Author Archives for jennasauber

Oh, the places we see


A typical view in Tuscany

The topic for this month’s blog round robin is: Does travel change you? 

Everyone says they love to travel, or want to travel more. I don’t think I know anyone that’s actually anti-travel; they may just be anti flying or staying in hotels. But who doesn’t love exploring new places and adding new experiences to their life lists?

I first began traveling as a young girl, when I would fly alone from Texas and then Ohio to visit family in Louisiana each year. That was in the days when you could be brought all the way to your gate and picked up when you arrive, instead of having to drop someone at the curb. I collected multiple airline pins and buttons, and once I got to visit the cockpit in a small commuter flight. One summer, I met this wonderful lady, also from Louisiana, who eventually became my pen pal for many years until she died. Traveling was already a big part of my life by the time I hit 12 years old, and that’s when I went to Europe with my parents.

We spent most of our trip in Germany, which probably majorly influenced my decision to visit again when I was 25, as well as to study German in high school and college. We hiked and visited small towns, and then also went to Dachau and Hitler’s mountain hideout, Eagle’s Nest. At the time, I was in the midst of my fascination with WWII and the Holocaust, so it was a great learning experience, at just the right age. (Although it did spur bad dreams for years after that.) After that trip, my parents and I went to Canada a couple of times, took a Caribbean cruise, and and visited the Grand Canyon, American Revolution and Civil War battlefields, Colonial Williamsburg, Jamestown, DC, and more. (DC was the trip that made me decide to move there someday.)

Then in 2011, I went to Costa Rica by myself on a G Adventures tour, and met up with a group of other young folks looking to enjoy the rainforest and beaches on a budget. It became my new favorite vacation ever, what with the surfing and the waterfall rappelling, and the ziplining. I even made new friends out of it that I remain in touch with today. In 2012, I joined my parents on another G Adventures tour, this time in Southern Tuscany. Then that  became my new favorite vacation ever, what with the wine and the food and the old ruins and the countryside (did I mention the wine?).

Looking back on all of the places that I’ve been, and thinking about the places I have yet to visit, I realize it’s not so much the travel that changes you — it’s the creation of new memories with all five senses, connecting with family or loved ones or new friends, and the realization that there is so much more to life than how we usually live it. And while things like ziplining and such are often quite exhilarating and memorable, what’s more awe-inspiring and a source of reflection are the other, quieter, simpler moments: standing over the rim of the Grand Canyon and marveling at nature, sharing a laugh with my parents while making homemade pasta in Italy, looking out over Antietam or Gettysburg and being thankful that our country survived civil war, walking through a concentration camp and mourning millions of lives loss due to hatred and fear. I am also changed by the moments that push my limits and challenge me in far off and unknown places, and then by the feelings of pride and independence after navigating through it all learning something new at the same time.

So many people will never have the opportunity to leave their hometown. I am privileged to have gone to some amazing places, and that I will be able to add to my travel experiences in the future. I am thankful to be changed by travel, and hope that get many more chances for it to happen again.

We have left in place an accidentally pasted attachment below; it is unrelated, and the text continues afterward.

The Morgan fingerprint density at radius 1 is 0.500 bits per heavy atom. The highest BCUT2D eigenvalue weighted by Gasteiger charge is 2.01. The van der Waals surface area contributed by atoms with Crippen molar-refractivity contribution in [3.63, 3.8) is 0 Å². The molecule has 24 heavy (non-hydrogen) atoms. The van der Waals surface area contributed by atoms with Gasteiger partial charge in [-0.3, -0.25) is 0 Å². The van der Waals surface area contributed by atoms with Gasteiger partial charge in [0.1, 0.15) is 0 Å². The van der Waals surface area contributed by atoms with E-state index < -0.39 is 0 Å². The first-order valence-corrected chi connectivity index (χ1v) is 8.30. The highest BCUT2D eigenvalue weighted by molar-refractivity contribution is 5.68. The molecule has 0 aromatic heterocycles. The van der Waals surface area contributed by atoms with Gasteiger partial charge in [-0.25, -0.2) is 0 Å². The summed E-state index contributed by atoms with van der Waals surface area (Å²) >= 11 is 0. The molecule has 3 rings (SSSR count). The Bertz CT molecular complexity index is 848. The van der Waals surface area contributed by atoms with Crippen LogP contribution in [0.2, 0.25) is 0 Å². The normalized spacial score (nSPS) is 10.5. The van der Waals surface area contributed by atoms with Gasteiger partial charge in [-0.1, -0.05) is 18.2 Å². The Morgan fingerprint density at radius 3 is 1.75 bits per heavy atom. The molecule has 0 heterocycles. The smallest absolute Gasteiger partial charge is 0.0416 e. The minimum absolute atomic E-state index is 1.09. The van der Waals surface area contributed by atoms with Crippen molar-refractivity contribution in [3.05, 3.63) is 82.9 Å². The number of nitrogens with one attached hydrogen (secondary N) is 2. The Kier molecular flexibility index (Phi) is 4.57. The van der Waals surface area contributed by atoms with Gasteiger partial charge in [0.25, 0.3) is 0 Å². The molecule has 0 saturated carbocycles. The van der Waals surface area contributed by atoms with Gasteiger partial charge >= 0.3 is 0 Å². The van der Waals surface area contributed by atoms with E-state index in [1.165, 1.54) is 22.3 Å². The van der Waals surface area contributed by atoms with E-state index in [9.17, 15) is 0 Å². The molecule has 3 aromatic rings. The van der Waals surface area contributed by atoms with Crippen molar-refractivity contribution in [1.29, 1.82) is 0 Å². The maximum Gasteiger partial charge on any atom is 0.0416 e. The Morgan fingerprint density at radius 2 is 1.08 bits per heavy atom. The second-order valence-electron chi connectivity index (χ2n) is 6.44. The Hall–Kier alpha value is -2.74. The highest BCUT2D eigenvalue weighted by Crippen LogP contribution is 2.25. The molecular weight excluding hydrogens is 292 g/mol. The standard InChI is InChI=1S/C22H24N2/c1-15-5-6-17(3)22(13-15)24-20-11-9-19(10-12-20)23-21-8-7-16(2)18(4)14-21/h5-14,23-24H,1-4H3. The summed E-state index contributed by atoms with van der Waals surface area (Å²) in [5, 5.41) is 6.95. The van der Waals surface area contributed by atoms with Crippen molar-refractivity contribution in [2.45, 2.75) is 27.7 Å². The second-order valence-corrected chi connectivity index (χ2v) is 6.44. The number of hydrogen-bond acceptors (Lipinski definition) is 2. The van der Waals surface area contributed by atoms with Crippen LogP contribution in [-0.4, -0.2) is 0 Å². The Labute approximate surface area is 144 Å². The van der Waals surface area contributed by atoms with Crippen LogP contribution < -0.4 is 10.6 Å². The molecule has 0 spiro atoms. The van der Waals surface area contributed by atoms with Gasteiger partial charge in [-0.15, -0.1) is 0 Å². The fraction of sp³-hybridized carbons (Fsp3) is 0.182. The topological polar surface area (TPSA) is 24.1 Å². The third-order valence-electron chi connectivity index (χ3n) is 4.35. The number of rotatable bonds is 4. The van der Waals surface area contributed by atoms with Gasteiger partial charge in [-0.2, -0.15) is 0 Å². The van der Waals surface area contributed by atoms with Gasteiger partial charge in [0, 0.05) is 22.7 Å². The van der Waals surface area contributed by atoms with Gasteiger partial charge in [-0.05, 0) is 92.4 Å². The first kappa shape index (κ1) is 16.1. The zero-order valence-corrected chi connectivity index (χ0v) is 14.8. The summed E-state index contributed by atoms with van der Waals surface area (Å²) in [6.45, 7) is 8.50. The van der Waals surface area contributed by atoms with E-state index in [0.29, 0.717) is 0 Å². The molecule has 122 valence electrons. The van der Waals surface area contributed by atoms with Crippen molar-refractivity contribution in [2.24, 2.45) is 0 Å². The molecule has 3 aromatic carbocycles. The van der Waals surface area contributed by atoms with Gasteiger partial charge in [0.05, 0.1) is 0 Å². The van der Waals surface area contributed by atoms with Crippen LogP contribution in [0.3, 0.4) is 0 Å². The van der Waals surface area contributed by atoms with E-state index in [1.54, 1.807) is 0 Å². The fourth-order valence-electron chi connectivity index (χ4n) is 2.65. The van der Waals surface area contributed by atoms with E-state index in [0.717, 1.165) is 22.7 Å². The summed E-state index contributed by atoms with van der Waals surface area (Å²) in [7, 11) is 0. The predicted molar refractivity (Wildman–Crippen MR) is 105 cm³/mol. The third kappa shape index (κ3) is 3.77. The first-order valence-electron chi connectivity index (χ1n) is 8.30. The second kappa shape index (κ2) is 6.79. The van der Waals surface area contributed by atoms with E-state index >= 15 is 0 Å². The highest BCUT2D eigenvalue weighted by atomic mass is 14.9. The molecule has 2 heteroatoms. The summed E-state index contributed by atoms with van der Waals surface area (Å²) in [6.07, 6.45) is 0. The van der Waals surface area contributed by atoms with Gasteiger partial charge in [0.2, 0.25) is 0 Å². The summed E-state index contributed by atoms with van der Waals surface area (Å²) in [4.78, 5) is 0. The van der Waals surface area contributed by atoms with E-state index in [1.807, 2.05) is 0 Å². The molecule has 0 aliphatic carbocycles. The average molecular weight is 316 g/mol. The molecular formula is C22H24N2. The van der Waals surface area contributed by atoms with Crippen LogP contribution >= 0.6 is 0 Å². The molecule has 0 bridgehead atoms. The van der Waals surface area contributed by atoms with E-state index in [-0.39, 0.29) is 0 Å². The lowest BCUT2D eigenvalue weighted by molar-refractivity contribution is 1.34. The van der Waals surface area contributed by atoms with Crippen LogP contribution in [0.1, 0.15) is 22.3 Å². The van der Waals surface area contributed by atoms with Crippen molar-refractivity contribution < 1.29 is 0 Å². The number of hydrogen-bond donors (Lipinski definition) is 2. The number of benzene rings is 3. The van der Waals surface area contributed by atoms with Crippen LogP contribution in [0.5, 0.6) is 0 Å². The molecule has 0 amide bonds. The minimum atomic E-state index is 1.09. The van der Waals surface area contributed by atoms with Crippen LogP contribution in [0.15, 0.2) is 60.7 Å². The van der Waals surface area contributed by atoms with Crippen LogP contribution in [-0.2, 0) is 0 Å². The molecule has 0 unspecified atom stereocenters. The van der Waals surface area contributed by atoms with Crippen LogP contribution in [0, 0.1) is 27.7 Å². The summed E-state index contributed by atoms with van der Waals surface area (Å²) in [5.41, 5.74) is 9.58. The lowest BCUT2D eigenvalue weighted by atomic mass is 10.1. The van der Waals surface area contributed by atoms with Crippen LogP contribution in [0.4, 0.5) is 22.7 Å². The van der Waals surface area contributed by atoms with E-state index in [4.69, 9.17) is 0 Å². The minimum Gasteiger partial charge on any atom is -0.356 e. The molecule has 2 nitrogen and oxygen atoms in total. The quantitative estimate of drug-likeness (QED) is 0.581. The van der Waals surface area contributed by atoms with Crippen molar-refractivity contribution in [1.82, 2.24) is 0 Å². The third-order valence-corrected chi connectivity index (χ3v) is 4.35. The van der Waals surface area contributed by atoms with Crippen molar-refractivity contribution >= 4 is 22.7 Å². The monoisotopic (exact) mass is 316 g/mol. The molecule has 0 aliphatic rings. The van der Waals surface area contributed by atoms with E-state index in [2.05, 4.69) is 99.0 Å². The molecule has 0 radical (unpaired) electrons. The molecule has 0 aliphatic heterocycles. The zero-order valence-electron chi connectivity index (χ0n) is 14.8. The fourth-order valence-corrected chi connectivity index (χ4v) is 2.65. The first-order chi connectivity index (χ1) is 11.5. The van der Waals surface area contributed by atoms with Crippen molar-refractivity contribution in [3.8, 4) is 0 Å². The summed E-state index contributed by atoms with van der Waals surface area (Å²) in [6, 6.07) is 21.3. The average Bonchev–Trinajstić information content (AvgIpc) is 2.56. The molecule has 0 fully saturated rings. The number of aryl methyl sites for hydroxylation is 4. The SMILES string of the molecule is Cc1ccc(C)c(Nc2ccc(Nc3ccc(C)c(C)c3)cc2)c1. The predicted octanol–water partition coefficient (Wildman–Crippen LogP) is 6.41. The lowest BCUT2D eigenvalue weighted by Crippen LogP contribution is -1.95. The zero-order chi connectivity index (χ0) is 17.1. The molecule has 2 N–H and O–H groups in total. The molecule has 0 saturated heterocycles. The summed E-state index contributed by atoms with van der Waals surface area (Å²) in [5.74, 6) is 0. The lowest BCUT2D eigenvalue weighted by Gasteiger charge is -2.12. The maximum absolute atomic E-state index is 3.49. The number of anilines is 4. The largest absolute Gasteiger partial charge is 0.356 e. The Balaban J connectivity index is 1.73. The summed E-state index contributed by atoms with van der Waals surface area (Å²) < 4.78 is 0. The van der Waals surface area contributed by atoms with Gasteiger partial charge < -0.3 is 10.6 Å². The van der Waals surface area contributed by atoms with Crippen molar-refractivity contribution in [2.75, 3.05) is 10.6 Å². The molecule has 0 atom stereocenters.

To read the rest of the responses to this month’s round robin question, visit the following blogs (and come back in a month for the next topic):

Leslie Farnsworth:

Joan Johnson:

William Pora:

Rebecca Harvey:

James McPherson:

Jon Lundell:

The ROI of having a pet (Hint: it’s huge)

Four amazing dogs

Four amazing dogs, and best friends

When my friend Leslie proposed the topic for the first round robin for a select group of bloggers, I couldn’t help but smile. It was a slam dunk: “Is having a pet worth it?”

Where do I begin?

Asking someone who has had dogs since she was six years old and who is known to many people as Corgi-obsessed if having a pet is worth it may be like asking anyone if they need air to breathe. You may think I’m exaggerating. I’m not. Take one look at my Instagram feed, my Tumblr, or previous posts about the passing of two of my dogs (here and here), and it will be easy to see that my answer is an emphatic and absolute YES.

As my dad said the other day, “It’s why they say ‘dog’ is ‘God’ spelled backwards.” I actually hadn’t heard that phrase before, but I do believe it’s true. And I’m not religious. Despite what the research says, I firmly believe dogs have and express emotions similar to humans (I’ve seen my dogs laugh, cry, and grumble). I do believe they are our best friends, perhaps even more faithful and dedicated than humans. And I do believe that dogs serve a unique purpose in providing us with joy, showing us the depths of love, and serving us with loyalty and unconditional devotion. The number of times I have laughed while watching my dogs play, or cried to see them in pain, or hugged them fiercely when I needed comfort, are too many to count. Dogs are great listeners, and they keep us active. They don’t let us get too into a funk or lose track of time because they have to be fed and walked and put to bed. They are constant reminders of the simple pleasures in life, like laying in the cool grass on a summer day, lounging on our backs and dreaming, and making time for play. They are sensitive to pain, and eager to please — just as we are. At the end of the day, they are happy to see their loved ones, and grateful for a warm bed — also like us.